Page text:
Opening the window as any other morning in my life I saw the sun shyne peeping in the mist of the great plain. But even more surprisingly a family of Roe deers was moving just in front of my window. A nice start for this day.
Thursday, December 20, 2018
In the end I went to south Saharan Africa. It is probably a crucial moment in a naturalist's life to visit that continent. Several zoologists, including me, started to study wildlife because of the documentaries transmitted on tv. And going on reading books of expeditions and research in Africa. The chance for me to go there was the last Conference of the Raptor Research Foundation in the Kruger National Park, South Africa. I was prepared that is a touristic place but still amazing. So what are my impressions?
The park is beautiful, lot of animals, almost all the African species that you would like to see on your first trip. However hanging round in South Africa I had the feeling that wild Africa doesn't exist anymore. Fences, farms, a widespread urban fabric shape the territory and the wildlife is relegated in a closed area full of tourists who know almost nothing about biodiversity. Moreover black people are relegated to the hardest jobs while white people still retain the upper positions. However the Kruger area is large, animals are beatiful and watching a bateleur hunting over the bush is a priceless moment as well as a group of ienas walking down from a rocky hill at sunrise.
Saturday, November 24, 2018
In this ending 2018 I started to study waterbird movements. One of the project is related to the Purple heron and we tagged one individual last summer with a GPS-GSM. This young bird spent months in the area where it was born until a hunter shot it. This happened a few weeks ago and have left me and my colleagues really sad for this criminal act. However we will go on with the project for sure despite this event. Here below a picture of a Purple heron, the tagged juvenile with my colleague Michelangelo Morganti and the radiography.
Sunday, April 29, 2018
During migratory seasons everything is possible. This means that is it possible to catch the sight of a rare or unusual bird species almost everywhere. And ponds and wetlands are for sure sites where the chances to observe an unexpected bird species greatly increase. Together with common species that are already breeding, migratory birds stop for a moment or for several days making April one of the best birding months of the year. Here below some pictures that I took this month during some easy walks.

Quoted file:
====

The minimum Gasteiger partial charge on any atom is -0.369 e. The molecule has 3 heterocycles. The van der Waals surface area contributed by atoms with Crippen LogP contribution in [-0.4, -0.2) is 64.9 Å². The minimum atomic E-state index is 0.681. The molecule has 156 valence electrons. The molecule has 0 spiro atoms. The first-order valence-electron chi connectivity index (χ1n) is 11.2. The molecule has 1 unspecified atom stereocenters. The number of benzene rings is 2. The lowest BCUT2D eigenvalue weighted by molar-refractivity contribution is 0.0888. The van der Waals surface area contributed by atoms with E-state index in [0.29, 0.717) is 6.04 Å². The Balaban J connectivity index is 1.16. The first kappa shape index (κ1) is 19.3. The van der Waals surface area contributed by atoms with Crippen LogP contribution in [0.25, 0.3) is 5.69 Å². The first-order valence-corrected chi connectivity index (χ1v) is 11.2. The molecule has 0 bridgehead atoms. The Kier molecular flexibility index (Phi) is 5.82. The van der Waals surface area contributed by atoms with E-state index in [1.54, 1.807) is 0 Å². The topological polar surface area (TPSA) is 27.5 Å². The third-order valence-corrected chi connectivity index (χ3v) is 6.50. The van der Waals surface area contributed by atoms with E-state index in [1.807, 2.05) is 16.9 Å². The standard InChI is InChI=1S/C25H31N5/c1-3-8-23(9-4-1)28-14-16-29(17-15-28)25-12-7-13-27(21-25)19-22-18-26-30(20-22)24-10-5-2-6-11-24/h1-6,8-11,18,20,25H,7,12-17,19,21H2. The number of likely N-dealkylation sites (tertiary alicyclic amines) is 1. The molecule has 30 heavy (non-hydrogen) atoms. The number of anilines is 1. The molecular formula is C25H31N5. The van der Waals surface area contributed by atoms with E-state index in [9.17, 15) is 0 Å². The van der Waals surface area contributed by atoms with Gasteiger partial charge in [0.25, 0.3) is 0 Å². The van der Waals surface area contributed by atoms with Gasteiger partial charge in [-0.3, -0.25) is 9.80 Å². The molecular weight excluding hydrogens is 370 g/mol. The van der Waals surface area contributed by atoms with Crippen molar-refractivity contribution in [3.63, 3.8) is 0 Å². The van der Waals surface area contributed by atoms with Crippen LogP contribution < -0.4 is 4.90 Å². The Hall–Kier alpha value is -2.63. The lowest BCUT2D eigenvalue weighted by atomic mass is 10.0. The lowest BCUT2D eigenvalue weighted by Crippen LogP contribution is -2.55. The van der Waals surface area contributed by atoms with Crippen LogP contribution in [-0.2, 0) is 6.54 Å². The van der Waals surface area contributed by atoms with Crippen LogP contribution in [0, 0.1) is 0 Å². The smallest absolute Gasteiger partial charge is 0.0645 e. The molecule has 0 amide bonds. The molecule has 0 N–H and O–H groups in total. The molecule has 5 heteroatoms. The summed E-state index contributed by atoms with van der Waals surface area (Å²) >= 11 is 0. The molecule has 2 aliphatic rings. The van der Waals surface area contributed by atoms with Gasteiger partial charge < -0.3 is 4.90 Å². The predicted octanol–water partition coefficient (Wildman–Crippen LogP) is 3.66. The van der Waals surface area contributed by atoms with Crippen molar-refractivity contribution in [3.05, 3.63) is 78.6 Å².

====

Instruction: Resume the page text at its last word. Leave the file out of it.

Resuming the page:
Tuesday, March 6, 2018
As many other winters in the last years I promoted road counts of wintering raptors, this year in central-western Italy. As expected the commonest species were Common buzzards and Kestrels, however several other species were observed. The most unexpected one was the Long-legged buzzard wintering in an inland area of Latium. Taking a first look to the results, the distribution of wintering raptors looks really disomogeneous with very low density across most of the investigated territory and a few patches with high density of raptors and well stuctured communities. These area are located along the coastline whit existing protected areas. Here below a couple of pictures of wintering Common buzzards.
Wednesday, February 28, 2018
I was in Iran last autumn together with two excellent local researchers to verify if it exists a migratory flyway of raptors between the southern coast of the the Caspian Sea and the Alborz mountain. The results were exciting since we observed the passage of hundreds of Steppe Eagles and other raptors, storks and bee-eaters. Our field survey reveals that the area is a migratory bottle-necks of paramount importance for Palearctic raptors. Everything there was impressive, the high mountains, the steppic area, the Gorgan Bay with tens of thousands waterbirds and, of course, the migration.
Here below a few pictures of eagles.